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Prabashinee Debi Vs. Rasiklal Banerji - Court Judgment

LegalCrystal Citation
SubjectCivil
CourtKolkata
Decided On
Reported inAIR1932Cal439,137Ind.Cas.857
AppellantPrabashinee Debi
RespondentRasiklal Banerji
Cases ReferredBasroovittil Bhandari v. Ramchandra Kamthi
Excerpt:
- .....rule 16, order 21, civil p.c. to be permitted to put a decree in execution as an assignee of the decree-holder. it appears that, on 15th january 1927, the appellant took an assignment from two persons of a 'certain property with a right to all arrears of rent. the landlords had by that time instituted suits for arrears of rent and the decree, with which we are concerned, is dated 8th february 1927; so that the appellant's kabala, which was on 15th january 1927, was before the decree came into existence. in these circumstances the question is whether she is entitled to apply under rule 16, order 21 of the code.2. now the decision of the division bench in the case of mathurapur zamindari co., ltd. v. bhasaram mandal : air1924cal661 is a very careful decision upon this very question and.....
Judgment:

Rankin, C.J.

1. The appellant in this case made an application under Rule 16, Order 21, Civil P.C. to be permitted to put a decree in execution as an assignee of the decree-holder. It appears that, on 15th January 1927, the appellant took an assignment from two persons of a 'certain property with a right to all arrears of rent. The landlords had by that time instituted suits for arrears of rent and the decree, with which we are concerned, is dated 8th February 1927; so that the appellant's kabala, which was on 15th January 1927, was before the decree came into existence. In these circumstances the question is whether she is entitled to apply under Rule 16, Order 21 of the Code.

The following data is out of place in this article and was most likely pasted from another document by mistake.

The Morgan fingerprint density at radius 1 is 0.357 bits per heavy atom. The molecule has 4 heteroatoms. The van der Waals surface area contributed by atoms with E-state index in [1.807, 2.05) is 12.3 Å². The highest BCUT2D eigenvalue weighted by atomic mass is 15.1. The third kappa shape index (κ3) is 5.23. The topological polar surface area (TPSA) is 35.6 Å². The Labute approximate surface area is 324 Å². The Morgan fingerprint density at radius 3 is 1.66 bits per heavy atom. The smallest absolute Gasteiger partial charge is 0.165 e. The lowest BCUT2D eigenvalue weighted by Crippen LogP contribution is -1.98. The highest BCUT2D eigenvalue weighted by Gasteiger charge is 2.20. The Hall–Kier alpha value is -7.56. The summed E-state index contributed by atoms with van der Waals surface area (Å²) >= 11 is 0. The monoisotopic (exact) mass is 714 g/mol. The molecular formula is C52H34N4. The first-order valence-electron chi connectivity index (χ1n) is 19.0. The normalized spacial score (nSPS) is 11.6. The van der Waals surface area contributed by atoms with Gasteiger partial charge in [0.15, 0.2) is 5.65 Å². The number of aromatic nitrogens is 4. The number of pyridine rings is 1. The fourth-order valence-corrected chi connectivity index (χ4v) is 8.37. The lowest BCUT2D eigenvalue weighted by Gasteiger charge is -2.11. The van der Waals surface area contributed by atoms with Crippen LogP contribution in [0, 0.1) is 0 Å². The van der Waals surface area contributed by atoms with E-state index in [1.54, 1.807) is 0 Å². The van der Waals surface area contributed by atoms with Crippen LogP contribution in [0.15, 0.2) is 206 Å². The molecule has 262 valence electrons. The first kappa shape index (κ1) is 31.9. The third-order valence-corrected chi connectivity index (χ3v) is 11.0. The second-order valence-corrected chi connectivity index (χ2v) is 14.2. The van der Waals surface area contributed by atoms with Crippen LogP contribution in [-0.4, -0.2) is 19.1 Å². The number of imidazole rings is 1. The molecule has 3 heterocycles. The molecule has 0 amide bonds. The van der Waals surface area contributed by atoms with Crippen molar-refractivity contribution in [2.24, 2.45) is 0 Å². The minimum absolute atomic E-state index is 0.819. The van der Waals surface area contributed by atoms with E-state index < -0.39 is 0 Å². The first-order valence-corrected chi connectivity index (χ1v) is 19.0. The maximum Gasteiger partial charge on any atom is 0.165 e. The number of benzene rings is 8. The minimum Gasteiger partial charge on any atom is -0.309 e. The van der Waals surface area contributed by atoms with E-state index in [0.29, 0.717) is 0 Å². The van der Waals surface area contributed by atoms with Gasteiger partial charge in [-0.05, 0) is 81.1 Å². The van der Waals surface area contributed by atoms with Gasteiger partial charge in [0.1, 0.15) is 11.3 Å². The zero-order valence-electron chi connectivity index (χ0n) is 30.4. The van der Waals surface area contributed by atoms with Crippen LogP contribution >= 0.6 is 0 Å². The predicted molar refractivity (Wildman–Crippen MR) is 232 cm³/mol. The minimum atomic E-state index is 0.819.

2. Now the decision of the Division Bench in the case of Mathurapur Zamindari Co., Ltd. v. Bhasaram Mandal : AIR1924Cal661 is a very careful decision upon this very question and it is against the appellant. 'The only question before us is whether there is any reason why that decision should not be followed. We have been referred to the case of Ananda Mohan Boy v. Promotha Nath Ganguli A.I.R. 1921 Cal. 74 decided by Chatterjee and Panton, JJ., where an assignment of the same day as the decree was held to come under Rule 16. On the other hand, there can be no doubt that the decisions of other Courts upon this rule have taken the same line as the decision of Mukerji, J., in the case of Mathurapur Zamindary : AIR1924Cal661 to which I have referred. I find for example that in the Bombay High Court in the case of Pandu Joti Kadam v. Savla Peraji A.I.R. 1925 Bom. 472 a person who had no title to the decree at the date of the application for execution and completed his title afterwards, was not allowed to execute the decree. At the time of the application for execution the position of the applicant in that ease was this: that he had obtained a decree directing the decree-holder to assign the other decree to him. In spite of his having that decree in his favour, he was not allowed to take up the execution and continue it. Again in the case of Basroovittil Bhandari v. Ramchandra Kamthi [1906] 17 M.L.J. 391 it was held that